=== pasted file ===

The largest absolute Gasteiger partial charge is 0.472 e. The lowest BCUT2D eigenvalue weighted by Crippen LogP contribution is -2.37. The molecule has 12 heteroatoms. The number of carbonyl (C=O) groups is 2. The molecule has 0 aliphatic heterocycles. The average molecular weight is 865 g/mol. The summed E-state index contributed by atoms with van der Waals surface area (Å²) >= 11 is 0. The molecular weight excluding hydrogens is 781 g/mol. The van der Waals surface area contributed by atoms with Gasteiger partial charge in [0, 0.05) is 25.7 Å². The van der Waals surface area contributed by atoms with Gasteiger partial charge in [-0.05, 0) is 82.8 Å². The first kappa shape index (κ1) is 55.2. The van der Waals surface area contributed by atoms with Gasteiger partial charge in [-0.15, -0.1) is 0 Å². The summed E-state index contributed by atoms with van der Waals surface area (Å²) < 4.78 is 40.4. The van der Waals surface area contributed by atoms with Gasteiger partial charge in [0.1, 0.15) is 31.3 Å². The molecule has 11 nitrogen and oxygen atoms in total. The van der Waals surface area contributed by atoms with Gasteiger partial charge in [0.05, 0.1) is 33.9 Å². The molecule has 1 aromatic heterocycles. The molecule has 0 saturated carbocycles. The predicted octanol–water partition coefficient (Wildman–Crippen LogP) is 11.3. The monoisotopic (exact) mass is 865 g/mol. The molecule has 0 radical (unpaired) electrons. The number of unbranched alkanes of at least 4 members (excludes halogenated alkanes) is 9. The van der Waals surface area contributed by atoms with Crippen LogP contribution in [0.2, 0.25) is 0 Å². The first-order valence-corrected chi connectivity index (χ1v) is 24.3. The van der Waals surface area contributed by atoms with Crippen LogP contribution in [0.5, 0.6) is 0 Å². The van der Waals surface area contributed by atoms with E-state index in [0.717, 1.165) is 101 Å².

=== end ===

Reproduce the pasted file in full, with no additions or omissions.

The largest absolute Gasteiger partial charge is 0.472 e. The lowest BCUT2D eigenvalue weighted by Crippen LogP contribution is -2.37. The molecule has 12 heteroatoms. The number of carbonyl (C=O) groups is 2. The molecule has 0 aliphatic heterocycles. The average molecular weight is 865 g/mol. The summed E-state index contributed by atoms with van der Waals surface area (Å²) >= 11 is 0. The molecular weight excluding hydrogens is 781 g/mol. The van der Waals surface area contributed by atoms with Gasteiger partial charge in [0, 0.05) is 25.7 Å². The van der Waals surface area contributed by atoms with Gasteiger partial charge in [-0.05, 0) is 82.8 Å². The first kappa shape index (κ1) is 55.2. The van der Waals surface area contributed by atoms with Gasteiger partial charge in [-0.15, -0.1) is 0 Å². The summed E-state index contributed by atoms with van der Waals surface area (Å²) < 4.78 is 40.4. The van der Waals surface area contributed by atoms with Gasteiger partial charge in [0.1, 0.15) is 31.3 Å². The molecule has 11 nitrogen and oxygen atoms in total. The van der Waals surface area contributed by atoms with Gasteiger partial charge in [0.05, 0.1) is 33.9 Å². The molecule has 1 aromatic heterocycles. The molecule has 0 saturated carbocycles. The predicted octanol–water partition coefficient (Wildman–Crippen LogP) is 11.3. The monoisotopic (exact) mass is 865 g/mol. The molecule has 0 radical (unpaired) electrons. The number of unbranched alkanes of at least 4 members (excludes halogenated alkanes) is 9. The van der Waals surface area contributed by atoms with Crippen LogP contribution in [0.2, 0.25) is 0 Å². The first-order valence-corrected chi connectivity index (χ1v) is 24.3. The van der Waals surface area contributed by atoms with Crippen LogP contribution in [0.5, 0.6) is 0 Å². The van der Waals surface area contributed by atoms with E-state index in [0.717, 1.165) is 101 Å².